Watch CBS News

American Doctors Waving Caution Signs After Second Person Reportedly Cured Of HIV

Follow CBSPHILLY Facebook  | Twitter

PHILADELPHIA (CBS) – It's being called a breakthrough for HIV. A treatment that is showing impressive results fighting the virus that causes AIDS has another success story and is being called a cure.

A London man appears to be free of the HIV virus after receiving a stem cell treatment, but American doctors are waving the caution signs.

For only the second time in history, researchers believe they've cured an HIV-infected patient of the potentially deadly virus.

"This is really exciting news," Dr. Rowena Johnston said.

The latest person, known as the "London patient," had leukemia and received a stem cell transplant to treat the cancer.

Large-Scale Study Again Finds No Link Between MMR Vaccine And Autism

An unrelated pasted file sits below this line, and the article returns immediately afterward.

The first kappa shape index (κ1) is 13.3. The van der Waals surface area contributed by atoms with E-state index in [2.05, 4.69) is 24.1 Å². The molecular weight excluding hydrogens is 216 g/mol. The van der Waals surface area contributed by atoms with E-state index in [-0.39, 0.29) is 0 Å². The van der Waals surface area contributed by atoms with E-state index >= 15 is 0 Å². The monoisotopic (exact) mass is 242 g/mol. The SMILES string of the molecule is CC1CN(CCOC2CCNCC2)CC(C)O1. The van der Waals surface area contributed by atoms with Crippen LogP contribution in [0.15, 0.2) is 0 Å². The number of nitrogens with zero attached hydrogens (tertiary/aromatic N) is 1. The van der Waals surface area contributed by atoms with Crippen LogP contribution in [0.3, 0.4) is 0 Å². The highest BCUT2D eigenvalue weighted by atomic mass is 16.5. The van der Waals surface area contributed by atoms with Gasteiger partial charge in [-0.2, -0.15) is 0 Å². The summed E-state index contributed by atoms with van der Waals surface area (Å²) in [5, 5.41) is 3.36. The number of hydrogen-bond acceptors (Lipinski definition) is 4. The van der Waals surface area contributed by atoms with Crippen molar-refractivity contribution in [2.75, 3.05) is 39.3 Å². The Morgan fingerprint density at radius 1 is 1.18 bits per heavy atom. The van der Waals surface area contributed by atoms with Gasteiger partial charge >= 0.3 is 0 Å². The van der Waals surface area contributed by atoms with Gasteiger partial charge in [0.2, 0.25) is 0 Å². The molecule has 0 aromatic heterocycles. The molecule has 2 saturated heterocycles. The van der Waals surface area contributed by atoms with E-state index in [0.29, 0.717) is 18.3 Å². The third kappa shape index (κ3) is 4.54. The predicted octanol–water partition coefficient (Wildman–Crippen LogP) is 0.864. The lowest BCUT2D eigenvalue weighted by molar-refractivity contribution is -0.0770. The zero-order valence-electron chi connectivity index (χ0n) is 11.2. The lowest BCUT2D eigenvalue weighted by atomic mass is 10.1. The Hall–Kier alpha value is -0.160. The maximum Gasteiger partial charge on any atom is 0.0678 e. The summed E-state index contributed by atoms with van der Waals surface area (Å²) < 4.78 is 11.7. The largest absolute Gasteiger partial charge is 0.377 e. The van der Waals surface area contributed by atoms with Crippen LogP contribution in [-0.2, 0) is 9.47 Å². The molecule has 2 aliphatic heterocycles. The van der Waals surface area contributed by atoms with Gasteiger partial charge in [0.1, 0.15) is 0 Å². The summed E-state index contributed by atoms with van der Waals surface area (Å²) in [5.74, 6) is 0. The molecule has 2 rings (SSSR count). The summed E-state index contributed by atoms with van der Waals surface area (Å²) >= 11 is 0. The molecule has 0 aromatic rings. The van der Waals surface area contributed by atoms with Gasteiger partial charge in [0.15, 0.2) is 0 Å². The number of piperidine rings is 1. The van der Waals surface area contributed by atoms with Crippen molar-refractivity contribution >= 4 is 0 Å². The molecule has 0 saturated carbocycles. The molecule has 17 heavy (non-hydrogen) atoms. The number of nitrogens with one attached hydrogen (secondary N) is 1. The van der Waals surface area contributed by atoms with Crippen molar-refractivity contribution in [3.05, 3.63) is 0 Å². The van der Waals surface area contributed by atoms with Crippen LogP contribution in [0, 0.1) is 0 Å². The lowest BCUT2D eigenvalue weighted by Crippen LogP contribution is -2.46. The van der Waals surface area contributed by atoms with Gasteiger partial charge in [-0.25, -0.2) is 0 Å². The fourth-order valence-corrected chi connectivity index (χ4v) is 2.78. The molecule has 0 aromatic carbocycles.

The donor's cells had a protein known to resist HIV.

"He has now stopped taking antiretroviral therapy for 18 months," Johnston said, "and our researchers are unable to find any HIV in his body."

Experts say this is more evidence that a similar treatment, which cured another man 12 years ago, can be successfully repeated.

"The only people who are going to be cured this way are people who have both HIV and cancer," Johnston said. "And whatever the kind of cancer is, they need a stem cell transplant."

Timothy Ray Brown is the Berlin patient, the first person cured of the virus after having two stem cell transplants. He nearly died from complications but recovered and remains HIV free.

Cervical Cancer Could Be Eliminated In Majority Of Countries By 2100, Study Says

"I knew I was the only person cured of HIV at that point," Brown said, "and I didn't want to be the only person."

Dr. Anthony Fauci, who is in charge of government HIV research, cautions, "This approach is risky, not feasible and not scalable, and so while interesting, it really does not advance the field very much."

But Fauci points out that it may have relevance for gene editing in the future.

Researchers say they also are monitoring a third patient who may be free of the virus as well.

That patient has not been on medications for the past four months.

View CBS News In
CBS News App Open
Chrome Safari Continue
Be the first to know
Get browser notifications for breaking news, live events, and exclusive reporting.